You’ve arrived at a blog about transforming the companies that publish newspapers. And it’s a blog with an unorthodox point of view.
Here it is: News will not save you.
Why not? Because the disruption that’s pounding newspaper companies is not about people Read the rest of this entry
Why did President Donald Trump dismiss FBI Director James Comey?
Why did Hillary Clinton operate a private email server when she was Secretary of State?
Why did FBI Director James Comey say the FBI wasn’t, and then was, continuing to investigate Clinton’s email practices?
What was Trump’s motive in announcing immigration bans on seven countries?
Those are just a few examples. Since the election, Washington’s superheated political atmosphere is producing new occasions every day that prompt legions of people to theorize about the motives of others.
Leading U.S. officials do their share of it. But reporters and commentators do even more. They’ve made an entire industry out of speculating about the motives of the politicos.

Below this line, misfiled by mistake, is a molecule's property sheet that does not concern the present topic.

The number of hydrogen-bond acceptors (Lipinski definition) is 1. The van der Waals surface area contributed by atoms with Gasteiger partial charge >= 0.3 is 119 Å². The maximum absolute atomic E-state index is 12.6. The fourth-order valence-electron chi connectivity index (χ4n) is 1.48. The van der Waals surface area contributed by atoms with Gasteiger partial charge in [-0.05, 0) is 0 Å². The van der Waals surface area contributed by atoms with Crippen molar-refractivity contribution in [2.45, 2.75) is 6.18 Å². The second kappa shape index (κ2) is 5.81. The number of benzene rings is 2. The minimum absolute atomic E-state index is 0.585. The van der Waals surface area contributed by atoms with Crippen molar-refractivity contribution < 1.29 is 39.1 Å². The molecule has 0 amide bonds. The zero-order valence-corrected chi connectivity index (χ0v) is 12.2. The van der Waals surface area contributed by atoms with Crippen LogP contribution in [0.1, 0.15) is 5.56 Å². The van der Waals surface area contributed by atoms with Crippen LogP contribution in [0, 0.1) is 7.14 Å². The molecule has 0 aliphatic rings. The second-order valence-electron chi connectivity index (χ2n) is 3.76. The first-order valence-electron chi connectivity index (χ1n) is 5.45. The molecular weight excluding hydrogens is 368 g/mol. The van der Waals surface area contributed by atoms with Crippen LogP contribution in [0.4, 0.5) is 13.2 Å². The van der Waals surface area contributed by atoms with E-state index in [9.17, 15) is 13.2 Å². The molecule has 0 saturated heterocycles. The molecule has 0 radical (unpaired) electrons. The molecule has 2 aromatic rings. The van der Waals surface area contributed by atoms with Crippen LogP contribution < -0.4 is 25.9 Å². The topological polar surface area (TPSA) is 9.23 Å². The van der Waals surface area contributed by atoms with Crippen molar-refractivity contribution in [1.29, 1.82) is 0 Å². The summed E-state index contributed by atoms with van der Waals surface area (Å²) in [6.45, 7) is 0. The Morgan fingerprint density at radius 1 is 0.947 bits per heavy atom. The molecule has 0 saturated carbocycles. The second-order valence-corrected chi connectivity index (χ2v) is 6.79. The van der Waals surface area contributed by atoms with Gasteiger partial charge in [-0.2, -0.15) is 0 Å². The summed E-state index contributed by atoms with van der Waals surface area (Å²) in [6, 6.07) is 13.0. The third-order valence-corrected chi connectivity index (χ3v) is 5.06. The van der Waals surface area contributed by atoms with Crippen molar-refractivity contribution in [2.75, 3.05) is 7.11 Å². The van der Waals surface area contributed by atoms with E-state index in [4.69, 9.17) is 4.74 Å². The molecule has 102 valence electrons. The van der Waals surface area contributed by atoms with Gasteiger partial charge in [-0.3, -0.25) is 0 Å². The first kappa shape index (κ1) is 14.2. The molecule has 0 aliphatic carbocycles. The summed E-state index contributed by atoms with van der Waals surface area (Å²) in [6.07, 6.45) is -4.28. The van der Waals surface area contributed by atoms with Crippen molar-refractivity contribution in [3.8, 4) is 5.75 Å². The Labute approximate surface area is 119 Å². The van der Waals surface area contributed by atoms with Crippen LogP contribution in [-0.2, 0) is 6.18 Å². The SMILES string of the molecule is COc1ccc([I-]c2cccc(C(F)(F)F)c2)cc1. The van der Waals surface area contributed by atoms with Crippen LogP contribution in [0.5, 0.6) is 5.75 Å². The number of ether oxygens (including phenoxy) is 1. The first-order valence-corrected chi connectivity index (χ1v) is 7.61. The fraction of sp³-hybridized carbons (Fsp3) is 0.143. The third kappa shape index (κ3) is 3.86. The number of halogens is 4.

The most frequent target is President Trump. Certainly, he seems to do something every day or two that prompts the media and his opponents to see lurid motives.
And motives matter. But the problem is, we rarely know the motives that prompt people’s actions.
A lesson I learned
This constant motive-bashing sends me back to a lesson I learned when I first began writing editorials for the daily paper our family owned in Monroe, MI. It came back to me a couple of months ago, when I blogged about the importance of local editorials.
As part of my training in editorial-writing, the editor — my father, Grattan Gray — required me to tell him in advance what I planned to write about, and what conclusions I planned to reach.